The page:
When I moved to the United States from Canada after college I left a bunch of stuff at my parent's house. Over the years I have brought things home slowly, the most important bits first, but I still had a bunch of stuff there like my college portfolio case filled with my own artwork and a bunch of work from my classmates, a box of books and 2 trunks filled with who knows what. Now that they have moved it was time for me to claim my remaining stuff and either throw it out or ship it to myself. In the box of books I found my old Sassy magazines from 1988 and 1989. These were the early issues, before the publisher changed hands for the first time and when it was still run out of New York, instead of LA. The magazine went through a number of redesigns but I love this first version the best.
I started reading these when I was in grade eight and they carried me through my defining grade nine years and might have influenced me landing squarely in the alternative/goth camp, at which time I stopped buying them. They straddled the line between pretty, mall going, model type girls and the rebellious, alt-rock, gay-friendly girls like me. Eventually the magazine leaned too far towards the pretty and away from the grit and grunge that I loved, but I devoured these early issues and this magazine made it ok for me to be me.
Having a look on eBay and chatting with a few people online who were also fans of the magazine when it was on the stands convinced me that I was smart to save them. Issues from later years are fetching fifteen to twenty dollars a piece online and there seems to be a special place in many hearts for the magazine. There was even a book written about it! Here's an interesting review of the book that also explains how the magazine had so much potential but couldn't sustain it's edge. An excerpt from that article perfectly sums me up, I think:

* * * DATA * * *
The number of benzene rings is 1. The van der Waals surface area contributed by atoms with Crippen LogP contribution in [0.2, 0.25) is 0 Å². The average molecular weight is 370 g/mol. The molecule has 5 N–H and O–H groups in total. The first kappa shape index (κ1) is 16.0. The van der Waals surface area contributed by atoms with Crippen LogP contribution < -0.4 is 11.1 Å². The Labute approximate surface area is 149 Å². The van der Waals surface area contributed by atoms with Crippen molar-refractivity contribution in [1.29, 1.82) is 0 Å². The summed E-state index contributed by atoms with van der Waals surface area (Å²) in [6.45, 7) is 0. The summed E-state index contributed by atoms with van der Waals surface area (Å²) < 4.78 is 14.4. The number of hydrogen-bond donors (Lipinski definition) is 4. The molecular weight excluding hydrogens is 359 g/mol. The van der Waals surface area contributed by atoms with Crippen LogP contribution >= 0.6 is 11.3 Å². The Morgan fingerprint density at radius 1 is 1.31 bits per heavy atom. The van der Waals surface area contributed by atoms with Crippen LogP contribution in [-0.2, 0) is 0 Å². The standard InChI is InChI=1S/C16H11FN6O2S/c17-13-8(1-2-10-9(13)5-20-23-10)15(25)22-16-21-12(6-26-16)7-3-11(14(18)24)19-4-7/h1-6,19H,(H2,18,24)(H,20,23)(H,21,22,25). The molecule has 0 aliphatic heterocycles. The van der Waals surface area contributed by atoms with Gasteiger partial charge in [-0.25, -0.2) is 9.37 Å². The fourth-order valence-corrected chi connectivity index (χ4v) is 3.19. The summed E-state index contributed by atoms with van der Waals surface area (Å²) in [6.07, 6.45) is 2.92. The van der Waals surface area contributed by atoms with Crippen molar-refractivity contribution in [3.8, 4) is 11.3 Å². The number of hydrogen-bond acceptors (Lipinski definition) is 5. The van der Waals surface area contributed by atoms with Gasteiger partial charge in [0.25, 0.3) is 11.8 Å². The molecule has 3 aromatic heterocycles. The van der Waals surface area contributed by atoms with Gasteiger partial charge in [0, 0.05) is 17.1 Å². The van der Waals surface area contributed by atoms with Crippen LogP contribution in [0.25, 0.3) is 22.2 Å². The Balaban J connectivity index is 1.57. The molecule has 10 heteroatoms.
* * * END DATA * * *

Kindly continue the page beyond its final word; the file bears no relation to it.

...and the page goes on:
"If you subscribed to or even occasionally read Sassy, the teen-girl magazine that existed from 1989 to 1996, then that makes you, approximately, a pro-choice registered Democrat who came of age listening to alternative rock. You grew up on R.E.M., the Smiths, the Cure, Throwing Muses, Sonic Youth, Liz Phair, Hole, Bikini Kill, PJ Harvey, My So-Called Life, and John Hughes. Your romantic ideals were forged by repeated viewings of Dead Poets Society, Say Anything, and Morrissey riding around on a tractor in the middle of winter for the “Suedehead” video. You published a zine or bought zines, issued seven-inch singles or bought seven-inch singles. You were probably a high-achieving malcontent, a wearer of black in high school who became a thrift-store-haunting feminist theorist in college. If you were going to get married at all, you were going to marry an enlightened, sensitive man who washed dishes, and you’d do it for enlightened, egalitarian love—not money! Or else you were going to, or did, come out proudly as a lesbian, or you took up with members of both sexes and didn’t feel guilty. You were under the impression that the girls who came after you would never have to shave their legs."
So all of that is relatively accurate. Except for the shaving my legs part. I've been shaving my legs since I was 10 and I can't really see myself stopping. Anyway, it seems Sassy was made for girls just like me. If you read it too, I image we have a lot in common. We'd be BFFs for sure. The amazing thing is that for all us grown up Sassy readers, there is little out there like this for the teens of today. So, what shall we do about this, fellow Sassy-inspired 30 year olds? Is it time to resurrect a new magazine for teens in the same spirit, as 13 year old blogger Tavi has requested? Is it even possible in this day and age to have the same kind of angst ridden, rebellious environment that made Sassy possible? Is the world of blogs just one big Sassy magazine? Oh, so many questions. I'll be thinking about this over the summer, and reading all these old issues. Sometimes early influences can become current inspiration.